|Unfavourable laws are one of the main reasons why labour-intensive manufacturing has suffered in India.|
Indian policymakers seem to have realized the importance of manufacturing in providing jobs but it is also equally important to realize that the path leading to higher manufacturing employment has to necessarily cross a difficult bridge called labour reforms. Labour laws in India are perceived by trade and industry circles as complex, archaic and not conducive to promoting the interests of the industry. Some of the labour laws are both enacted and enforced by the Centre; in respect of some others, Centre enacts the law while implementation is done by both the centre and the states. Besides, there are labour laws which are enacted by the centre but are administered by the states. This complexity makes any modification of the labour laws a difficult task. Some of the major problems concerning labour laws in India are listed below-
- Many laws are old and irrelevant, a few being almost a century old.
- Some of the labour laws contain provisions, which are not perceived to be industry- friendly (eg. Section 25(F) of the Industrial Disputes Act 1947). Further, the Trade Unions Act, 1926 allowing the multiplicity of trade unions, stringent panel provisions under the Contract Labour (R&A) Act, 1970 etc. are also not perceived to be industrial friendly. Besides, the foreign investors are critical of the absence of a comprehensive exit policy.
- The process of tripartite consultations, which is mandated under the ILO Convention, often results in a breakdown of the consultation process in respect of contentious issues and the resultant delay.
- Definitions under different labour laws vary in respect of workman, establishment, appropriate government, etc. The threshold levels for applicability of the Act are also different under different labour laws. This has given rise to a lot of confusion. There is a need for uniform definition and threshold levels to the extent possible.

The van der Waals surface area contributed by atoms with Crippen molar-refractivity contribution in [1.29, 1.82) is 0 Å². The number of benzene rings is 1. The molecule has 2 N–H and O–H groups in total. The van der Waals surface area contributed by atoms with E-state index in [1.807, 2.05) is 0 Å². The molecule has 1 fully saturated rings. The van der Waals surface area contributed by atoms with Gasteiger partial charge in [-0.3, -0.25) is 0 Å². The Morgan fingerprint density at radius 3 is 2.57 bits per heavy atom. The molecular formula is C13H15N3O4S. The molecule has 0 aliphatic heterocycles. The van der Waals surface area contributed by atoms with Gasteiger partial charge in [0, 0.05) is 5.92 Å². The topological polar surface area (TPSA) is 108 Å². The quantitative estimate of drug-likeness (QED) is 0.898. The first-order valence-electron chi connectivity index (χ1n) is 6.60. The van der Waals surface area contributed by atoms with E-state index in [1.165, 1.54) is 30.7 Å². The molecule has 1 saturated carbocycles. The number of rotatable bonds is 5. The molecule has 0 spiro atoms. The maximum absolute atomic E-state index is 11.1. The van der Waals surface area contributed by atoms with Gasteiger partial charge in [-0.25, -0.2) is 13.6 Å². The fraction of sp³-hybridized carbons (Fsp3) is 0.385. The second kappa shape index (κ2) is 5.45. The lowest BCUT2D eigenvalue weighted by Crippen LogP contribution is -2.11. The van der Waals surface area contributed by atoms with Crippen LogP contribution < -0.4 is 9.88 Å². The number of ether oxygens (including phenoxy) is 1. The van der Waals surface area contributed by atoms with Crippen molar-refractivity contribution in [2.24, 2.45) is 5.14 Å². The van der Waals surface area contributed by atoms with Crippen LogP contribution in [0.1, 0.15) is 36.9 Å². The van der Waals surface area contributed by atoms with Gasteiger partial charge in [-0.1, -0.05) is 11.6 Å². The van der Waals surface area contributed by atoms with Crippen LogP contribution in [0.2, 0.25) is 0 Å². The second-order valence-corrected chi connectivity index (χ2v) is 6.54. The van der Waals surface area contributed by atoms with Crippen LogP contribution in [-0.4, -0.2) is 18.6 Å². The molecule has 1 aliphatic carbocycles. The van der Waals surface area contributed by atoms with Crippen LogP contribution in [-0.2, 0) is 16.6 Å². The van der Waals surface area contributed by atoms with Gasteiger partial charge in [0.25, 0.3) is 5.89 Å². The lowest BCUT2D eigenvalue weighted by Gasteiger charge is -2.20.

- Separate filing of returns under different labour laws creates difficulties for industries, particularly for the small units.
- Small units look down upon frequent inspections as ‘inspector raj’ since this adds to the compliance costs.
The recent emphasis on Make in India and the suggestion for enhancing the share of manufacturing necessitates rationalization and simplification of labour laws.
In order to understand the real impact of labour reforms on employment growth, it is important to move beyond self-selected anecdotes and engage in careful empirical analysis. Fortunately, a number of prominent scholars have taken up this task and produced a wealth of evidence regarding the association between labour reforms and many real outcomes such as employment growth, firm growth, plant productivity, etc. Almost all of them use the data provided by Annual Survey of Industries (ASI) compiled by the ministry of statistics and programme implementation. The survey provides plant-level information pertaining to inputs used and output produced by thousands of factories. More importantly, the survey is conducted every year—allowing the researcher to track the growth of a factory over the years.